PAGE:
Over the past 25 years, Amazon has transformed itself. What began as an online bookseller has become one of the worlds largest retailers. Beyond that, Amazon is the mark
Read the attached article. Research a need and create a one to two page Press Release that covers the items in the article. Post it and comment on at least one other student's press release in one paragraph. Think critically as you are now the manager evaluating this idea and its benefit to the organization.
Be sure to Google search the idea to ensure it is new!
Amazon Uses a Secret Process for Launching New
Ideas–and It Will Transform the Way You Work
It's called "working backwards." Here's why it's brilliant.
By Justin BarisoAuthor, EQ [email protected]
Over the past 25 years, Amazon has transformed itself. What began as an online
bookseller has become one of the world's largest retailers. Beyond that, Amazon is
the market leader in cloud storage services (AWS), is a major producer of both
television and film (Amazon Studios), and has now entered the health care market.
Of course, not all of Amazon's ideas pan out. (Anyone out there still have a Fire
Phone?) But even when they don't, the lessons learned prove invaluable–and
sometimes lead to even more extraordinary ideas.
So, how do Jeff Bezos and co. do it? How do they decide on which ideas to focus
their considerable resources, and which they want to leave behind?
Ian McAllister, Director of Amazon Day and former Director of Amazon Smile,
shared an insightful look into Amazon's approach for product development on
Quora a few years ago.
The approach is known as "working backwards."
Let's break down how this process works and see how it can help you and your
According to McAllister, working backwards begins by "[trying] to work backwards
from the customer, rather than starting with an idea for a product and trying to bolt
customers onto it."
For new initiative, the process begins with a formidable task: A product manager
must write an internal press release announcing a finished product.
"Internal press releases are centered around the customer problem, how current
solutions (internal or external) fail, and how the new product will blow away existing
solutions," writes McAllister. "If the benefits listed don't sound very interesting or
exciting to customers, then perhaps they're not (and shouldn't be built)."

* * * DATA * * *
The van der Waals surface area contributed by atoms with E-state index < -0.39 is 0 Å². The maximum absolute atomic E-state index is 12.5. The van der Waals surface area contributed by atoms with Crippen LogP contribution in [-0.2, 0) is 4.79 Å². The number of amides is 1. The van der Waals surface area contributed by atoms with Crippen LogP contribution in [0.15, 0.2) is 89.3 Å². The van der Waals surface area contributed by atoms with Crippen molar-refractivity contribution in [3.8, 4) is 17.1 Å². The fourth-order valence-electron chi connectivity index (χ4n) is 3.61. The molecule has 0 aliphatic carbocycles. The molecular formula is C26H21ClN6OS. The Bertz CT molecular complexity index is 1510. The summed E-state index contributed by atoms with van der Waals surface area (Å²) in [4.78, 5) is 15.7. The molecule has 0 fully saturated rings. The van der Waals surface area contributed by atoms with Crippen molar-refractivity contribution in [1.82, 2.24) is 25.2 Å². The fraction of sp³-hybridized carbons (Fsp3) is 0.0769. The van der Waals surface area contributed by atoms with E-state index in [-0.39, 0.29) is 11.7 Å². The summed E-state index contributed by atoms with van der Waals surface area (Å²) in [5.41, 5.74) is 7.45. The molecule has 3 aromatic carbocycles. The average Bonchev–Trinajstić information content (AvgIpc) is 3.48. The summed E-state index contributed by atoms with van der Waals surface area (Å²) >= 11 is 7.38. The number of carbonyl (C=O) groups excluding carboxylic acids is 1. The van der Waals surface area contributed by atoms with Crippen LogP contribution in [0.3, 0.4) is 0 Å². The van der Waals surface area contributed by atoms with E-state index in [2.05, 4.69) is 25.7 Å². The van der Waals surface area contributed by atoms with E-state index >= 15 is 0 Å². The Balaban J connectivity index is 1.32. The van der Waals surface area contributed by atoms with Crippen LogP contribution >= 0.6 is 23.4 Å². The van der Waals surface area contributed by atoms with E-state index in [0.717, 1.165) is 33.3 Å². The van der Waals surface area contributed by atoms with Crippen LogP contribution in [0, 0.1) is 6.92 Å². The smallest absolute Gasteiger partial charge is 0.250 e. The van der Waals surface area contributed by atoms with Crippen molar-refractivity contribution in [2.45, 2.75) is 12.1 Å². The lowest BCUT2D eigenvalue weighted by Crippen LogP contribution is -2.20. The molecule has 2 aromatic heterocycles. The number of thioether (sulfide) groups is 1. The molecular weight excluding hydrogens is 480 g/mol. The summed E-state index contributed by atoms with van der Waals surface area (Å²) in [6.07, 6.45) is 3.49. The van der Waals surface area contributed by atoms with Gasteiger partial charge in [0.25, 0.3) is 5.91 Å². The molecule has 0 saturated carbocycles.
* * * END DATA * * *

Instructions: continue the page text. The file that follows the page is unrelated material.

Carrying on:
In that case, the manager must continue revising the press release until they've
come up with something better. A lot of work for an idea that may never come to
fruition? Yes. But as McAllister explains, "Iterating on a press release is a lot less
expensive than iterating on the product itself (and quicker!)."
McAllister goes on to share a sample outline for an internal press release:
Heading: Name the product in a way the reader (i.e., your target customers) will
Subheading: Describe who the market for the product is and what benefit they get.
One sentence only underneath the title.
Summary: Give a summary of the product and the benefit. Assume the reader will not
read anything else so make this paragraph good.
Problem: Describe the problem your product solves.
Solution: Describe how your product elegantly solves the problem.
Quote from You: A quote from a spokesperson in your company.
How to Get Started: Describe how easy it is to get started.
Customer Quote: Provide a quote from a hypothetical customer that describes how
they experienced the benefit.
Closing and Call to Action: Wrap it up and give pointers where the reader should go
In addition to the above template, McAllister advises that you should keep the press
release simple, a page and a half or less, with paragraphs made up of no more than
three to four sentences.
Part of keeping it simple means writing for mainstream customers, a technique
McAllister calls "Oprah-speak." "Imagine you're sitting on Oprah's couch and have
just explained the product to her, and then you listen as she explains it to her
audience," he writes. "That's 'Oprah-speak,' not 'geek-speak.'"
If the product actually makes it into development, the press release can then be
used as a touchstone.
When building major products, it's easy to get carried away with trying to add new
features or address minor details, a problem known in project management as
"scope creep." To help battle that, McAllister advises product teams ask
themselves: "Are we building what's in the press release?" If not, they need to ask
How working backwards can help you
This approach isn't just smart, it's emotionally intelligent, too.
Sometimes, we're emotionally attached to ideas that just aren't that good in the end.
But the more time and effort we invest into these ideas, the more difficult it is to let
go of them. This can result in a lot of wasted time, energy, and other resources
spent to build a product that was never going to be that good in the end.
By working backwards, you get the chance to work on your idea and flesh it out. But
you're also forced to put it to the test. After writing and rewriting, refining and
reiterating, it will become clear if the idea is really worth pursuing. That clarity often
helps you to let go of mediocre ideas so you can concentrate on great ones.
And when you do decide to move forward, your press release will help you to stay
focused, and also to continue to see things through the eyes of your customer–and
communicate in a way they'll easily understand.
So, the next time you think you've got a great idea, make sure to work backwards–
and transform your work from good to great.
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